I had avoided this book for a while, order because I didn’t really like the packaging. I also didn’t think I’d be that interested in it. It took a while, but enough people on the internet told me that they were actually kind of fun that I bought book 1. Not surprisingly, I now have no idea why I refused to read it to assiduously. I mean, it ain’t great literature, but it’s certainly a lot of fun.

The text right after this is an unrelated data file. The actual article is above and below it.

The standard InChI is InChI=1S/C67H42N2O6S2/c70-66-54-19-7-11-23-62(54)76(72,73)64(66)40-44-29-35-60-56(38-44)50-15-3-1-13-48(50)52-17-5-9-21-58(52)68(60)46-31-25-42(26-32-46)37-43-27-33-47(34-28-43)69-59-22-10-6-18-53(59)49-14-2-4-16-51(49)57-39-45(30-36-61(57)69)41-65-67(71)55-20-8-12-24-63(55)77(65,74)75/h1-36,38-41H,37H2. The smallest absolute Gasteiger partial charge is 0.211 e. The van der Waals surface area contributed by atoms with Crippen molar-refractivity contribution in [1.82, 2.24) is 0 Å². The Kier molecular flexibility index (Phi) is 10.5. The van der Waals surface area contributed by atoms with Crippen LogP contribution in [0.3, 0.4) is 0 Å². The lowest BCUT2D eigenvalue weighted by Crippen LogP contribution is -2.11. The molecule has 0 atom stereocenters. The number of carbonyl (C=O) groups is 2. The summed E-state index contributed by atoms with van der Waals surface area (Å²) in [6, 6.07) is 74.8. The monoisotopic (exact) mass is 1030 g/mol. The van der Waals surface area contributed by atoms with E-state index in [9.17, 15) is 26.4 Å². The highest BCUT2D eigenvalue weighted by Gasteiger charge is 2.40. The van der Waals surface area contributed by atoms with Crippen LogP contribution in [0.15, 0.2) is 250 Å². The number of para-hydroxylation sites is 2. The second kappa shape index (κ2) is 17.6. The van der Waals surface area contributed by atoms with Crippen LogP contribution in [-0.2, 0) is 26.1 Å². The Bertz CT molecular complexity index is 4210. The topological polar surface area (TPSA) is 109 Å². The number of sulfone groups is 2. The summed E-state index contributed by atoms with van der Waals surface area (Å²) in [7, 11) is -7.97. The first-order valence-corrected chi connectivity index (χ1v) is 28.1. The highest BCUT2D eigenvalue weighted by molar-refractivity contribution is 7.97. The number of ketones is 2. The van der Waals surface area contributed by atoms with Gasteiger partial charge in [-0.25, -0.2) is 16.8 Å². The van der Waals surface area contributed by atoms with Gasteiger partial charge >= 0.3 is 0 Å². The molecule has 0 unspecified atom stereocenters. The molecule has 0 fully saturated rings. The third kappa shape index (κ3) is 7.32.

Perseus (Percy) Jackson is in sixth grade at a boarding school for ‘special’ students; aside from the fact that he’s been diagnosed with dyslexia and ADHD, he’s been kicked out of several boarding schools prior to this one. On a field trip, one of his teachers goes crazy and attacks him. He fends her off with a pen that turns into a sword, given to him by his Latin teacher. After that, no one remembers that this teacher ever existed, and Percy wonders if he’s gone crazy. Not hardly likely — after a few days at the seashore during summer break with his mother, he is attacked again, and finally finds safety at Camp Half-Blood — a camp for heroes. That is — heroes in the Greek sense; ones with a parent who is a god. Percy is one of these heroes. His overall problem, however, is that for some reason, Zeus (yes, THAT Zeus) thinks that Percy has stolen his lightning bolt (yes, THAT lightning bolt). So, guess what Percy gets to do. Continue reading The Lightning Thief (Percy Jackson and the Olympians, Book 1), by Rick Riordan